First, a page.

Knowledge is not inborn; it is acquired and it grows - William A. Kuchera DO, Professor, Kirksville College of Osteopathic Medicine
image by: Doctors That DO
No matter what kind of doctor you want to be, you should to talk to as many practicing physicians (MD and DO) as you can. If you’re looking for a DO, try contacting one out of the telephone book. Most osteopathic physicians understand that many people have a limited knowledge about osteopathic medicine and will be willing to talk to you. Ask candid questions about their professional relationships with other physicians in the community and their residency experiences.
Realize that you have a choice in what kind of physician you become and be a smart consumer of your medical education. Don’t rely solely upon any single person’s opinion, including my own. Instead, talk to as…
Realize that you have a choice in what kind of physician you become and be a smart consumer of your medical education. Don’t rely solely upon any single person’s opinion, including my own. Instead, talk to as many different people as you can.
Our goal is to provide you with up to date, relevant information about osteopathic medical schools and osteopathic medicine. If you ever have any questions about schools please leave us a comment and we will get back to you as soon as possible.
Osteopathic medical schools admit many nontraditional students. Typically, these students come to osteopathic medicine as a second career from an amazing number of backgrounds.
From the first days of medical school, DOs are trained to look at the whole person and integrate them into the health care process as a partner. They see each person as more than a collection of body parts that may become injured or diseased. Osteopathic medical students receive classroom training in communicating with patients, and they practice these skills with simulated patients. Because of this whole-person approach to medicine, approximately 60% of all DOs choose to practice in the primary care disciplines of family practice, general internal medicine, and pediatrics.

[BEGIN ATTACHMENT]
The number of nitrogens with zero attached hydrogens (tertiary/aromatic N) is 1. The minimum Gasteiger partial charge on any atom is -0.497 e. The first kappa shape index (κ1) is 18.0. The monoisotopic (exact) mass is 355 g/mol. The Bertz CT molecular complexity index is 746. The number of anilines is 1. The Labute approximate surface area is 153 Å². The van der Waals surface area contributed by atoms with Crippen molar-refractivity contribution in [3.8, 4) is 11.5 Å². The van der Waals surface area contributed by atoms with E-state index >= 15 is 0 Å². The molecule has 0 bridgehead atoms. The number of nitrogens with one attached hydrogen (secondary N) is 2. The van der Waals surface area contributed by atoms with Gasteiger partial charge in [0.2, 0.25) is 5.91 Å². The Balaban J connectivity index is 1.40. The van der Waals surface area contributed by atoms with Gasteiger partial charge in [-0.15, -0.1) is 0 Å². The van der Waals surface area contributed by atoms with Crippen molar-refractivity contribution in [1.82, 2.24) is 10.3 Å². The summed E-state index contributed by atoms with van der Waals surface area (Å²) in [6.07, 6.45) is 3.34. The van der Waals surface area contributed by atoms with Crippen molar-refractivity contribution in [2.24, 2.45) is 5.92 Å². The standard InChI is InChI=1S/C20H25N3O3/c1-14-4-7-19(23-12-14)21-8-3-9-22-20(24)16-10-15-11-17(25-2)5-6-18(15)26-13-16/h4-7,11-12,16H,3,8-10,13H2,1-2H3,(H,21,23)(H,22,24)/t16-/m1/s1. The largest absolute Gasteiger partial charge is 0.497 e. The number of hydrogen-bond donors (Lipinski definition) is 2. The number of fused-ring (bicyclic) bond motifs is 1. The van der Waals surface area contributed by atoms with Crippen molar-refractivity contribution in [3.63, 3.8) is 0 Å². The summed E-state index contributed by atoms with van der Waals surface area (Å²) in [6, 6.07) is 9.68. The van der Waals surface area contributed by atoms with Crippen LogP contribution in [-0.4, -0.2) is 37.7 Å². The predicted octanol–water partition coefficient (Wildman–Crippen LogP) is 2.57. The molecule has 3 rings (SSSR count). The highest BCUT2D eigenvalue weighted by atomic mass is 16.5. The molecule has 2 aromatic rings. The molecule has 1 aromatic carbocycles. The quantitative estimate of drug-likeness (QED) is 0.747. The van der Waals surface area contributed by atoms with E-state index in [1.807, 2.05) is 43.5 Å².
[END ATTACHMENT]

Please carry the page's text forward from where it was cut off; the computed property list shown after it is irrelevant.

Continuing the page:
To be good at this job you will also need to be a good listener and have a genuine desire to help people. You will need to be physically fit.
Osteopathic medicine degree programs, like traditional medical education programs, are 4-year graduate programs. They cover the subjects of human anatomy, physiology, microbiology, neuroanatomy and more, with advanced instruction in the musculoskeletal system. Student doctors complete clinical rotations in general practice and in specialty areas to gain hands-on experience. Admission to osteopathy programs is competitive. In 2011, the American Osteopathic Association accredited only 26 schools in the nation.
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